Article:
• Posted on: 01/08/2021

    Should your DNA data be used to sell products?

    This is totally egregious and it skates the edge of racial profiling. I mean we can't track assumed race with anonymized cameras to target product offers in stores but these firms can harvest a person's DNA to market to them? I certainly have a new privacy topic to beat the drum on now!
  • Posted on: 01/08/2021

    Shopify dumps Trump’s stores from its platform

    Well said Nikki. This is a big topic that is bound to play out this year.
  • Posted on: 11/17/2020

    Will Amazon’s new online pharmacy disrupt the U.S. drugstore business?

    Amen, sister. What's behind the curtain matters. They give away margin and make it easy to get data, putting others out of business. It's too big already -- and I do hope some oversight comes in at some point.
  • Posted on: 11/17/2020

    Will Amazon’s new online pharmacy disrupt the U.S. drugstore business?

    I don’t mean to be alarmist, but let’s see -- track my life purchases, track my groceries, track in-home IoT interactions, music, etc. Now track my prescriptions? I have been waiting for Amazon to get into the health insurance marketplace for years. My personal theory is that users will have to agree to a wearable that tracks their activities and health habits to get it for a bargain. This move is a leading indicator. My belief is that we we'll fall right in if we have no other viable options. Oh, what we as a society will do for cheap and easy. As Amazon continues to profit from our data and snuff out established companies, at what point will we embrace the real cost?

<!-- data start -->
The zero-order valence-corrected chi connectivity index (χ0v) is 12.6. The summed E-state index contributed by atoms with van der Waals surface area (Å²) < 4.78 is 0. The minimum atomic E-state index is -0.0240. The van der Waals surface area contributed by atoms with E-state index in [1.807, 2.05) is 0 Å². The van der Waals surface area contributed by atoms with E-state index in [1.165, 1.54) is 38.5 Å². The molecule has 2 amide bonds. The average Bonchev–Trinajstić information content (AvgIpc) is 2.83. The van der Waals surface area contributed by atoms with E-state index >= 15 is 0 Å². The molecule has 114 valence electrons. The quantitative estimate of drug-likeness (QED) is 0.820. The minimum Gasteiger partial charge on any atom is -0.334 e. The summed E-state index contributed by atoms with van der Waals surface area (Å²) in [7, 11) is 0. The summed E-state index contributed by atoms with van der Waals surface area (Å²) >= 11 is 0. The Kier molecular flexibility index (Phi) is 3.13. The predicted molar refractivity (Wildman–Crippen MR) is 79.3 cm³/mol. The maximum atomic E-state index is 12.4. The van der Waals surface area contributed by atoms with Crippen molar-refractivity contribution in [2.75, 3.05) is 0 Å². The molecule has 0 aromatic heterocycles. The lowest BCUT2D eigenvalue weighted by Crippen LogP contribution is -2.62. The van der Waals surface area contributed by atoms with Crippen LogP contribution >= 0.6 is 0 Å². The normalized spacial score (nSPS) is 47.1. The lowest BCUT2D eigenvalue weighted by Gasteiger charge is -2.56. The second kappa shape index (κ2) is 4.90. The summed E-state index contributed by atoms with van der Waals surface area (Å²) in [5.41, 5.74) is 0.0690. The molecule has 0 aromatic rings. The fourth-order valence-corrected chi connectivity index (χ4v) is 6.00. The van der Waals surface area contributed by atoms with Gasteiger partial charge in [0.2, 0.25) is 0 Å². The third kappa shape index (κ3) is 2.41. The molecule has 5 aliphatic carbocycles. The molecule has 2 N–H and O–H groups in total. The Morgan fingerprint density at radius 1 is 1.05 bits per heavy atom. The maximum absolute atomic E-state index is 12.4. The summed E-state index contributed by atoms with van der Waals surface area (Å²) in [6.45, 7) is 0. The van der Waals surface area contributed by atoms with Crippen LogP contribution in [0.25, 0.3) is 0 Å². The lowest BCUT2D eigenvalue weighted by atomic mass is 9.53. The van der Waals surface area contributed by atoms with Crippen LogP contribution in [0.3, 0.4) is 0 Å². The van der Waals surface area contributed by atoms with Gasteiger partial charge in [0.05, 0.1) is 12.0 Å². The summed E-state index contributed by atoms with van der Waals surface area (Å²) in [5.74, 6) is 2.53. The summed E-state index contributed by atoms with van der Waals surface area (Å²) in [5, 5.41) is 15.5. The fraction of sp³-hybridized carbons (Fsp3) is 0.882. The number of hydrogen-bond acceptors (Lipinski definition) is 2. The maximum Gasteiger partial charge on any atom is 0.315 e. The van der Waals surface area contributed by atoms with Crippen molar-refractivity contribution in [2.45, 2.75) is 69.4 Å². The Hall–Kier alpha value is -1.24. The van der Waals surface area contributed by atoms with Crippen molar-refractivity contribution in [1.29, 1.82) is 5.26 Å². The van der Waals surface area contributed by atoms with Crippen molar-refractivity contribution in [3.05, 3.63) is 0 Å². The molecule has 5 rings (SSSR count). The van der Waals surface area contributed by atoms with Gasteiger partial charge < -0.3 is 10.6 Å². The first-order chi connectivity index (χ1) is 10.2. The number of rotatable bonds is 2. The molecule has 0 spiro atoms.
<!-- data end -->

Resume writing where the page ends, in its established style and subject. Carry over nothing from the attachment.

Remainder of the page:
• Posted on: 11/12/2020

    Target reopens looted store as a symbol of its pledge to do better for Black communities

    Agreed Dave. It takes character to publicly admit "we can do better," then do better. Kudos and thanks, Target, for inspiring us with action as well as words.
  • Posted on: 11/11/2020

    Dick’s and Etsy’s Christmas spots deal with COVID-19 realities in different ways

    It is near impossible to walk the political line when it comes to COVID-19 right now. I respect the heck out of these folks — just take on the holiday realities, but with your brand voice and stance shining through. Dick’s is great, as it’s clearly saying “we know this holiday is challenged, but we’re still going to make the magic happen under the tree—no matter what it takes.” Etsy, grounded in unique, bespoke gifts, leverages their brand even more powerfully. Maybe family is far away, but that really, really special gift that could be EVERYTHING to the person on the other end is possible.
  • Posted on: 10/28/2020

    How can shop local be better incentivized?

    We have a thriving local business community with retailers doing some really great stuff such as:
    • Offering a service where you call ahead and they deliver to your car with mobile checkout and full protection gear;
    • Offering a service where you call ahead and get delivery to your home;
    • Gift selection services with both delivery methods above;
    • Weekly Facebook live events;
    • Programmed outdoor themed events, some on their own and some with the entire community of businesses;
    • NextDoor messages and event posts;
    • Restaurants doing family meals or a special offering based on a theme;
    • Ongoing interaction using email and social to stay tight with the community -- informing us about a new product, asking for feedback, donations for a cause or needy family or simply saying thanks for helping to keep the business afloat.
    Creativity and staying connected is key, and there’s a lot of inspiration out there.
  • Posted on: 10/19/2020

    Has Shein reinvented teen e-tailing?